To woodchucks, golf courses like the one at Frear Park in upstate New York are paradise — the small mammals are drawn to open fields, where the animals can feast on grasses, crops and the occasional insect.
To one woodchuck, the Frear Park paradise turned into a lethal nightmare on a Friday afternoon in late July. A pair of police officers playing in a golf tournament spied a wandering woodchuck. For reasons yet unknown — a local columnist speculated that the large amounts of alcohol common at such tournaments may have played a role, though there is no confirmation the officers were drinking — they allegedly gave chase in a golf cart. Other parkgoers say the men crushed the animal beneath their tires.
The incident was widely condemned by local officials and nationally on social media. The city of Troy, where the park is located, has assigned two detectives to an ongoing investigation.
The case of “woodchuck homicide,” as the Albany Times-Union put it, occurred while the Rensselaer Police Department union was holding its annual golf tournament. Officer Tyler Sammon was driving the cart with a fellow officer, Matt Spath, riding shotgun, Rensselaer Police Chief Rick Fusco told ABC’s News 10. Both men are on administrative leave with pay until the investigation concludes and could not be located for comment.
“There is zero tolerance for this behavior,” Troy City Council President Carmella Mantello said in a the statement to the Troy Record. “The City Council, Mayor, Police Chief [John] Tedesco, and detectives are investigating this serious animal abuse incident and inappropriate actions.”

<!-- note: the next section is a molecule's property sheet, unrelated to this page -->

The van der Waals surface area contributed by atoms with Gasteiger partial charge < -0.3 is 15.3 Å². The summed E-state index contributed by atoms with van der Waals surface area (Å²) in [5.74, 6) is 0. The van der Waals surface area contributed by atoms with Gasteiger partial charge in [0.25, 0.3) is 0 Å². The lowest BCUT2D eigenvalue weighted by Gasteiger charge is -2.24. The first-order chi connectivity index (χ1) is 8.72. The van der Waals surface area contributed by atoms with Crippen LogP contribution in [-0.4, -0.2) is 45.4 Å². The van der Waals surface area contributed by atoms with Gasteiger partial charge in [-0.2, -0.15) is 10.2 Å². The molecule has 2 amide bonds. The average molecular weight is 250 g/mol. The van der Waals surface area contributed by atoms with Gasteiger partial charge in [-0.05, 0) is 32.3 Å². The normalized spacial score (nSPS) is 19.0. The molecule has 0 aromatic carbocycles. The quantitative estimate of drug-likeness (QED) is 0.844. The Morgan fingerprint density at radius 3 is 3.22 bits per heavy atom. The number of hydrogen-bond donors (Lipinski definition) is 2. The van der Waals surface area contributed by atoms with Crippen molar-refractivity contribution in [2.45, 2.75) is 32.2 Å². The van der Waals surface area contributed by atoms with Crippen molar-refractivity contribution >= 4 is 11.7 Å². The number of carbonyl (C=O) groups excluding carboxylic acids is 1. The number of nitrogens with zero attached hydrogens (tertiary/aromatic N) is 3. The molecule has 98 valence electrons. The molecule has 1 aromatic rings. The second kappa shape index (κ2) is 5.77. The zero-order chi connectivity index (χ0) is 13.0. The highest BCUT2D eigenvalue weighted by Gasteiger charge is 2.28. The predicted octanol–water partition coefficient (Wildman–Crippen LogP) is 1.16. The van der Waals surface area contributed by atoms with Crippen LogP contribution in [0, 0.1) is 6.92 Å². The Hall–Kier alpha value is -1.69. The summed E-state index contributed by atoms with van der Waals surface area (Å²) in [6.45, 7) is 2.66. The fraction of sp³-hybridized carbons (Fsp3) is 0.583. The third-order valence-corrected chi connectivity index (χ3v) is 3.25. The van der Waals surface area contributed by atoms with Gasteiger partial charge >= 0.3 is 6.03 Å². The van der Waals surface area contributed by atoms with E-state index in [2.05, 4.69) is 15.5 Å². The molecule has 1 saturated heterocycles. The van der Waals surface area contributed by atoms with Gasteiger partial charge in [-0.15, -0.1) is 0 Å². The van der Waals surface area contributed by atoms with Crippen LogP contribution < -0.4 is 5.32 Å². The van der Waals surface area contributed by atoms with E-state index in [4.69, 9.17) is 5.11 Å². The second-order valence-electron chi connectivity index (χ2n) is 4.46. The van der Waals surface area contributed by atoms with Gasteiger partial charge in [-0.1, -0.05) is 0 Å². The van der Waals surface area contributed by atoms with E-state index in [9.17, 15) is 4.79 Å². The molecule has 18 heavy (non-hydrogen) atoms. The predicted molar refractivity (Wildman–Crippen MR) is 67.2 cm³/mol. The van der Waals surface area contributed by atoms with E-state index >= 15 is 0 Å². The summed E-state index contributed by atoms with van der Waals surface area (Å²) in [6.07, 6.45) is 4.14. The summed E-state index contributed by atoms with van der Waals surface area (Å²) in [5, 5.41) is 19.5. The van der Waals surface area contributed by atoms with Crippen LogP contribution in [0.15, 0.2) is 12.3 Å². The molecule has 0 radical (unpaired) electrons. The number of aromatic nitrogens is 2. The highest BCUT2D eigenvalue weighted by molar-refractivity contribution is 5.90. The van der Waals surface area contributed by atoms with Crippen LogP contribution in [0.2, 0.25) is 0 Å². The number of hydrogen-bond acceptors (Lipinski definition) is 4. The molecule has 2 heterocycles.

Killing woodchucks is not illegal in New York. The animals are one of the few species unprotected by state law, which means they can be killed during any season in any number. As noted by the Internet Center for Wildlife Damage Management, a project spearheaded by the University of Wisconsin at Stevens Point, woodchucks cause damage to farms and gardens. Their long burrows can also be hazardous to tractor axles.
But a ban put in place by the city of Troy outlaws killing animals, nuisance or not, in the park. Critics have also drawn a line between woodchuck hunting and running down an animal with a golf cart.
“There is no room for a police officer to continue to be a police officer if in fact he did this, if he intentionally killed an animal … but we need witnesses to come forward,” said Fusco to WNYT as news of the groundhog slaying broke.
Some witnesses took to Facebook to express their outrage. William Meissner described the scene in a post on Friday: “While playing Frear Park golf course today, I witnessed two people in a golf cart chase down a woodchuck until it couldn’t run anymore and then they ran over it with their golf cart. The woodchuck managed to crawl about ten feet and rolled around a little before it died. I later learned that the two people were police officers from the City of Rensselaer, playing in a golf tournament.”
There was also a baby woodchuck by the 12th hole, Meissner said.
Other golfers described the men as taunting the animal and chasing it to the point of exhaustion. The officers allegedly also tore a path of destruction across the course in their pursuit of the rodent. “Additionally, there are witness reports these same individuals ran over tee boxes with their carts and drove through the ropes on golf holes,” Mantello said. The Rensselaer police union has been banned from holding events in Frear Park, she told WNYT.
“If in fact this alleged situation happened, I will be recommending they be terminated,” said Fusco, who called the experience humiliating, to the Times-Union. “There is no room in any police agency for a person like this to be carrying a badge and a gun.”